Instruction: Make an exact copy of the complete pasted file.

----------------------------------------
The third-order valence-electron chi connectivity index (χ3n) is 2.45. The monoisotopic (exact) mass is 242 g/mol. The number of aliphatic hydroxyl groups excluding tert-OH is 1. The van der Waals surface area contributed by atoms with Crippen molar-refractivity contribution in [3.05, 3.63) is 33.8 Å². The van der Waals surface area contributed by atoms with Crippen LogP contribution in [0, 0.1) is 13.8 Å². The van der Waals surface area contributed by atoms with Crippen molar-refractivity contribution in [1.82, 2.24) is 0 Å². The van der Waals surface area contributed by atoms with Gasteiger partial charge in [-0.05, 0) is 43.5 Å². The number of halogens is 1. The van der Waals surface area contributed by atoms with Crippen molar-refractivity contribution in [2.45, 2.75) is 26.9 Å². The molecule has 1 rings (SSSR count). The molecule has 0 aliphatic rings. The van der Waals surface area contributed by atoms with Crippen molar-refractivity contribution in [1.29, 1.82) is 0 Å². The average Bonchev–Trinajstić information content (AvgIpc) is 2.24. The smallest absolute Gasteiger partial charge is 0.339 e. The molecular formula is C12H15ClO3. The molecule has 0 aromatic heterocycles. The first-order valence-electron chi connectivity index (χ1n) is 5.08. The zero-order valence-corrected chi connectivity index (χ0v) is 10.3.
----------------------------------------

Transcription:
The third-order valence-electron chi connectivity index (χ3n) is 2.45. The monoisotopic (exact) mass is 242 g/mol. The number of aliphatic hydroxyl groups excluding tert-OH is 1. The van der Waals surface area contributed by atoms with Crippen molar-refractivity contribution in [3.05, 3.63) is 33.8 Å². The van der Waals surface area contributed by atoms with Crippen LogP contribution in [0, 0.1) is 13.8 Å². The van der Waals surface area contributed by atoms with Crippen molar-refractivity contribution in [1.82, 2.24) is 0 Å². The van der Waals surface area contributed by atoms with Gasteiger partial charge in [-0.05, 0) is 43.5 Å². The number of halogens is 1. The van der Waals surface area contributed by atoms with Crippen molar-refractivity contribution in [2.45, 2.75) is 26.9 Å². The molecule has 1 rings (SSSR count). The molecule has 0 aliphatic rings. The van der Waals surface area contributed by atoms with Crippen molar-refractivity contribution in [1.29, 1.82) is 0 Å². The average Bonchev–Trinajstić information content (AvgIpc) is 2.24. The smallest absolute Gasteiger partial charge is 0.339 e. The molecular formula is C12H15ClO3. The molecule has 0 aromatic heterocycles. The first-order valence-electron chi connectivity index (χ1n) is 5.08. The zero-order valence-corrected chi connectivity index (χ0v) is 10.3.